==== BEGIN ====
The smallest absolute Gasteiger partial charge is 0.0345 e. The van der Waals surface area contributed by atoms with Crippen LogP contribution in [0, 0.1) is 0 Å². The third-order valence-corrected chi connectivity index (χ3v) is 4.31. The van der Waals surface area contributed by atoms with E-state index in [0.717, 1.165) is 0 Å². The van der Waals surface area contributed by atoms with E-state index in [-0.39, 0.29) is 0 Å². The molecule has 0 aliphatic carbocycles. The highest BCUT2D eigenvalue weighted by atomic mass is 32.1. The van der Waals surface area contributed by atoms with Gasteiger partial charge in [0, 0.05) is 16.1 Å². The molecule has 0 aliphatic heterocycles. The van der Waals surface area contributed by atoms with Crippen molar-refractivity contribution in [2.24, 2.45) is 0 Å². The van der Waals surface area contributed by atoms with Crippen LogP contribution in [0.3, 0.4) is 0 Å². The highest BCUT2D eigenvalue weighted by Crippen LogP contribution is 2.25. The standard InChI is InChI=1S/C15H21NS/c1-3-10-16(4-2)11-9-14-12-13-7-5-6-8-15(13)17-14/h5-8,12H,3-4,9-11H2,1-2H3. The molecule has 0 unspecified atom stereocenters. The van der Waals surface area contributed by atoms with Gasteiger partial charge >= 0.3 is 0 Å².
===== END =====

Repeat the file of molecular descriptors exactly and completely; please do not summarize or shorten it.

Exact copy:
The smallest absolute Gasteiger partial charge is 0.0345 e. The van der Waals surface area contributed by atoms with Crippen LogP contribution in [0, 0.1) is 0 Å². The third-order valence-corrected chi connectivity index (χ3v) is 4.31. The van der Waals surface area contributed by atoms with E-state index in [0.717, 1.165) is 0 Å². The van der Waals surface area contributed by atoms with E-state index in [-0.39, 0.29) is 0 Å². The molecule has 0 aliphatic carbocycles. The highest BCUT2D eigenvalue weighted by atomic mass is 32.1. The van der Waals surface area contributed by atoms with Gasteiger partial charge in [0, 0.05) is 16.1 Å². The molecule has 0 aliphatic heterocycles. The van der Waals surface area contributed by atoms with Crippen molar-refractivity contribution in [2.24, 2.45) is 0 Å². The van der Waals surface area contributed by atoms with Crippen LogP contribution in [0.3, 0.4) is 0 Å². The highest BCUT2D eigenvalue weighted by Crippen LogP contribution is 2.25. The standard InChI is InChI=1S/C15H21NS/c1-3-10-16(4-2)11-9-14-12-13-7-5-6-8-15(13)17-14/h5-8,12H,3-4,9-11H2,1-2H3. The molecule has 0 unspecified atom stereocenters. The van der Waals surface area contributed by atoms with Gasteiger partial charge >= 0.3 is 0 Å².